A Speed Bump, Not a Road Block, to Investment in Growth Initiatives
Fear of a recession in 2019 caused many companies to hold onto cash and be more conservative in their investments. While it’s likely this conservatism will continue in 2020, there is danger in the inaction that often accompanies the unknowns of economic uncertainty. Many market leaders have been buoyed by their ability to invest in the right initiatives despite challenging business conditions. Downturns and recessions have a way of teasing out high performers.
The outperformers aren’t shying away from investing in initiatives that will help them grow their businesses. Transformation continues to be a good example. We are still in a period of historic transformation across virtually every industry. Consumer electronics companies can’t afford to press the pause button on AI, just as industrial manufacturers can’t do the same with robotic process automation (RPA). Neither can their suppliers. To stay ahead of competitors despite economic uncertainty, automotive companies and suppliers should continue to accelerate self-driving initiatives, while the struggling retail industry would benefit from scaling investments that improve the customer experience.
Another example of growing investment amid economic uncertainty is sustainability across its three pillars — economic, social and environmental. Companies face increased demand from consumers to manufacture goods using fair labor practices, sustainable materials and supplier-friendly business protocols. Meeting this demand requires companies to align their sustainability pursuits with suppliers in a way that empowers suppliers rather than hampers them. The backlash for those companies that fail to rise above these pressures can be severe.
Regulatory scrutiny, particularly in Europe, is also shining a light on sustainability. Regulators are paying closer attention to nearly every aspect of the business — from monitoring environmental impacts to issuing directives on when suppliers should get paid.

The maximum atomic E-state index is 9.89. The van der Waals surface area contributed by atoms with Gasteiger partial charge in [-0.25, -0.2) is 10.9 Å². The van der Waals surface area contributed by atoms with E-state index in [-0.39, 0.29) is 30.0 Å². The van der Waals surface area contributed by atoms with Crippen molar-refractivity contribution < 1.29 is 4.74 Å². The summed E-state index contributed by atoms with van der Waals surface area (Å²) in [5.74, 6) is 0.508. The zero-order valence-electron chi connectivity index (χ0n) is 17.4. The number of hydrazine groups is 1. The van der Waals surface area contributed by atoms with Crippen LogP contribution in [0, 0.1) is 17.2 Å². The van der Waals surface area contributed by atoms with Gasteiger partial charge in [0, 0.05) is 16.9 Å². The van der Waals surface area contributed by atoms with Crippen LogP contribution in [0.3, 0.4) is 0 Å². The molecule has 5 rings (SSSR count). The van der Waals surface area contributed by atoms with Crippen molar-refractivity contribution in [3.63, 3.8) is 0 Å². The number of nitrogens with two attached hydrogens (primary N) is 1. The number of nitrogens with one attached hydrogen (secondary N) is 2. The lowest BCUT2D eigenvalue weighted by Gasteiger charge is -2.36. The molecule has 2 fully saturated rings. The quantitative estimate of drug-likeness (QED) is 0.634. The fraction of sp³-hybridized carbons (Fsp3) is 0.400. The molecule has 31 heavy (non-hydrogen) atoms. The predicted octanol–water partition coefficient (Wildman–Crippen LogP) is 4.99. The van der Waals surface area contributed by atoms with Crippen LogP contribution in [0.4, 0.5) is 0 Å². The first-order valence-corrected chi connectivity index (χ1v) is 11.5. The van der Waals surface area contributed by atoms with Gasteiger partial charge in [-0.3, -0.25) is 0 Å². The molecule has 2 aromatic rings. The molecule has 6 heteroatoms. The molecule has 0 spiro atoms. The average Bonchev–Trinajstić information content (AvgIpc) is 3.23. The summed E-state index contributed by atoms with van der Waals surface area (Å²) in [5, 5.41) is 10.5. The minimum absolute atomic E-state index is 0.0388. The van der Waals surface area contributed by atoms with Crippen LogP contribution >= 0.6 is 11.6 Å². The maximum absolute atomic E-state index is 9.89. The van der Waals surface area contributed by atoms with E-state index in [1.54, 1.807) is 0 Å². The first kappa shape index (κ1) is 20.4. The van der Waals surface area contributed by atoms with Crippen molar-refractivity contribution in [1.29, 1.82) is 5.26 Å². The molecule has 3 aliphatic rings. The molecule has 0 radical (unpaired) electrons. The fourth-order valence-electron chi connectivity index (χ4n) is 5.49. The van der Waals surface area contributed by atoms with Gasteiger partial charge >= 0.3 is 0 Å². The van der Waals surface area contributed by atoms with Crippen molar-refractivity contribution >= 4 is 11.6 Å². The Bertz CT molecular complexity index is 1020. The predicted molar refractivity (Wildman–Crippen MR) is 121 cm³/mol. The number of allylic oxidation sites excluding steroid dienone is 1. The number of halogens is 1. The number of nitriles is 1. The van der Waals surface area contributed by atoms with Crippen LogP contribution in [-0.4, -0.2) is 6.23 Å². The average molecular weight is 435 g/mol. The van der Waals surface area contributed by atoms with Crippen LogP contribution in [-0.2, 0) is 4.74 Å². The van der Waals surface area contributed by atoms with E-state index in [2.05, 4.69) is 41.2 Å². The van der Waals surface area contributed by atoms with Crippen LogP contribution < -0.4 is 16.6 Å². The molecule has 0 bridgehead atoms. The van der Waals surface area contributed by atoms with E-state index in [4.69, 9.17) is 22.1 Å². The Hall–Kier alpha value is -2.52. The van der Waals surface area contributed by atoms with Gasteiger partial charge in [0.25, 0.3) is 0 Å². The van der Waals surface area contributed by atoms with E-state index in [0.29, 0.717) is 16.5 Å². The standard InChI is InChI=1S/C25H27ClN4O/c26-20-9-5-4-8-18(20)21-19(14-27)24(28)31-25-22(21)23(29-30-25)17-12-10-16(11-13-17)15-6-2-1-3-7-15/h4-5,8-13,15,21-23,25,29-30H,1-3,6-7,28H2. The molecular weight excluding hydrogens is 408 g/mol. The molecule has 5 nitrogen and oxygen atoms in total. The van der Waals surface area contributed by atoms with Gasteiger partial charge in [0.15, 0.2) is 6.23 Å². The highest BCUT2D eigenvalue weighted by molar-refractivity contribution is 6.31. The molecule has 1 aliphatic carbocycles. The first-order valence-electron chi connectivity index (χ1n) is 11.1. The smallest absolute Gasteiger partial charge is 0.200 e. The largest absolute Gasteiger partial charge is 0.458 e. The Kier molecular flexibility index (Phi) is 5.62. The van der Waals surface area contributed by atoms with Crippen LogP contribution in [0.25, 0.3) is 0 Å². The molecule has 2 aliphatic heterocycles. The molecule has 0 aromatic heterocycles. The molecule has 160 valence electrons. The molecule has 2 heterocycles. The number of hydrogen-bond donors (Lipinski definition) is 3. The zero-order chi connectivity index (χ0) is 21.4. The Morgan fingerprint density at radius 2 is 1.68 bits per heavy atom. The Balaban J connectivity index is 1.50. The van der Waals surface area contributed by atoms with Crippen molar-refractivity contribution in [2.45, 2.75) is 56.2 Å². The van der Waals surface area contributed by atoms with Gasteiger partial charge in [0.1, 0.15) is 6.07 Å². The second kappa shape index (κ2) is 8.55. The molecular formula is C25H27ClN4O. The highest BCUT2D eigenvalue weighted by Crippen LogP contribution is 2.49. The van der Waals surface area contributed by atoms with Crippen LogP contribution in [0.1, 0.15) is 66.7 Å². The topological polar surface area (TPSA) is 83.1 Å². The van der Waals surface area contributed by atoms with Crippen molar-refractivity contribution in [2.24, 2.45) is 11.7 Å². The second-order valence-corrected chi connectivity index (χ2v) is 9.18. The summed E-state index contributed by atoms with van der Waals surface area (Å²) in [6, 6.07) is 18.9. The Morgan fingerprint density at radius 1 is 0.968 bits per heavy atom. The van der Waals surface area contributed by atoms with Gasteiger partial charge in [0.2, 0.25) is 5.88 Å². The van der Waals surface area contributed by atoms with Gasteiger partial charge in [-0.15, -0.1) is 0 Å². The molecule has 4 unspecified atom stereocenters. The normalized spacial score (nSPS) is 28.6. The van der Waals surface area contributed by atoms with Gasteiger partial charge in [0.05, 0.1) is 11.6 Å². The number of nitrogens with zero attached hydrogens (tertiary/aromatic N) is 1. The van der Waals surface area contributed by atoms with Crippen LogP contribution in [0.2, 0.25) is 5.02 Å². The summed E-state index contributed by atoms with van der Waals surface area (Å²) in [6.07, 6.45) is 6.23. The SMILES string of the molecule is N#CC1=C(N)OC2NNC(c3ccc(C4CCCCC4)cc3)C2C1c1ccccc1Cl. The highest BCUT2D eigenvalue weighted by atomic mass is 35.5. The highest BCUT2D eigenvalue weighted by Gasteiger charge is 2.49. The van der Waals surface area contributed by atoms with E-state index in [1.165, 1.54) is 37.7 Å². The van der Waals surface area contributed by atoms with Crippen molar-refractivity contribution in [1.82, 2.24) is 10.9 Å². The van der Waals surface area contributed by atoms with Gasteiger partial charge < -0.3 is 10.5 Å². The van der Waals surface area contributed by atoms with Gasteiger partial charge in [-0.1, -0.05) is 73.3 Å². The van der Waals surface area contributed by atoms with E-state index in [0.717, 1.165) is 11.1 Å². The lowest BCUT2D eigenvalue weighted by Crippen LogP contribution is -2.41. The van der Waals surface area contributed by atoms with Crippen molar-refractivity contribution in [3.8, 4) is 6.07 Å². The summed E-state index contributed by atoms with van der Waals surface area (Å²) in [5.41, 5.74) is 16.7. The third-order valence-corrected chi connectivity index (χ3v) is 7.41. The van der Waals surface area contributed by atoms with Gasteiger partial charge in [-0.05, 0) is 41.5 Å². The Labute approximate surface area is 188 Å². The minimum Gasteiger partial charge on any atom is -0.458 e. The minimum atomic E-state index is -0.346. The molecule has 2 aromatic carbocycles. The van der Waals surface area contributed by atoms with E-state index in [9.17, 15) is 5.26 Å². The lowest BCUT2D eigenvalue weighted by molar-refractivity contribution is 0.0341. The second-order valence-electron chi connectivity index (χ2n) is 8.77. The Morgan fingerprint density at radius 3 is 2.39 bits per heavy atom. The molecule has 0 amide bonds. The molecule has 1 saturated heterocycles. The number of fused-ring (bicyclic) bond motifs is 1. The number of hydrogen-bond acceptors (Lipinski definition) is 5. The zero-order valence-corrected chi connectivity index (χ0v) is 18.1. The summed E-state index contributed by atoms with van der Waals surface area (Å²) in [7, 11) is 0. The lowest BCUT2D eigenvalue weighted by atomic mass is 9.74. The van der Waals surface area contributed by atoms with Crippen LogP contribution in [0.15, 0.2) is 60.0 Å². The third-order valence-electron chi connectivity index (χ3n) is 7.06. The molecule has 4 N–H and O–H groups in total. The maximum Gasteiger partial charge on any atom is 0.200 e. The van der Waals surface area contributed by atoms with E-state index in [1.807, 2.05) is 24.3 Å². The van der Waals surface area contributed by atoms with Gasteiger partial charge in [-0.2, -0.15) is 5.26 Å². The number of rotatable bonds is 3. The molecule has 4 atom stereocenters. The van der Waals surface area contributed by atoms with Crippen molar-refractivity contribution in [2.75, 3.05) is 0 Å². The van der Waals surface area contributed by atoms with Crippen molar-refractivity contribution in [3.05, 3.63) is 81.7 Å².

“Checkbox” sustainability won’t cut it in 2020. It’s not enough for companies to pay lip service to sustainability or to view it only in the context of their organization. They have to show how their commitment is executed deep within the supply chain and demonstrate the mechanisms in place to ensure transparency and accountability. Consider this: Pre-2013, only 20% of S&P 500 companies chose to disclose their environmental, social and governance (ESG) information. Today, that number is closer to 85%, according to researchers at Nielsen.
A Focus on Sustainable Growth
Working capital requirements will increase in 2020 as companies juggle transformation, sustainability and fiscal responsibility. Economic uncertainty will continue to set the tone for how business is conducted, but it’s also pushing companies to rethink how they fund growth. The onus is on companies to find new, sustainable ways to fund these initiatives without amassing additional debt — and all while strengthening their supply chain and supplier partnerships.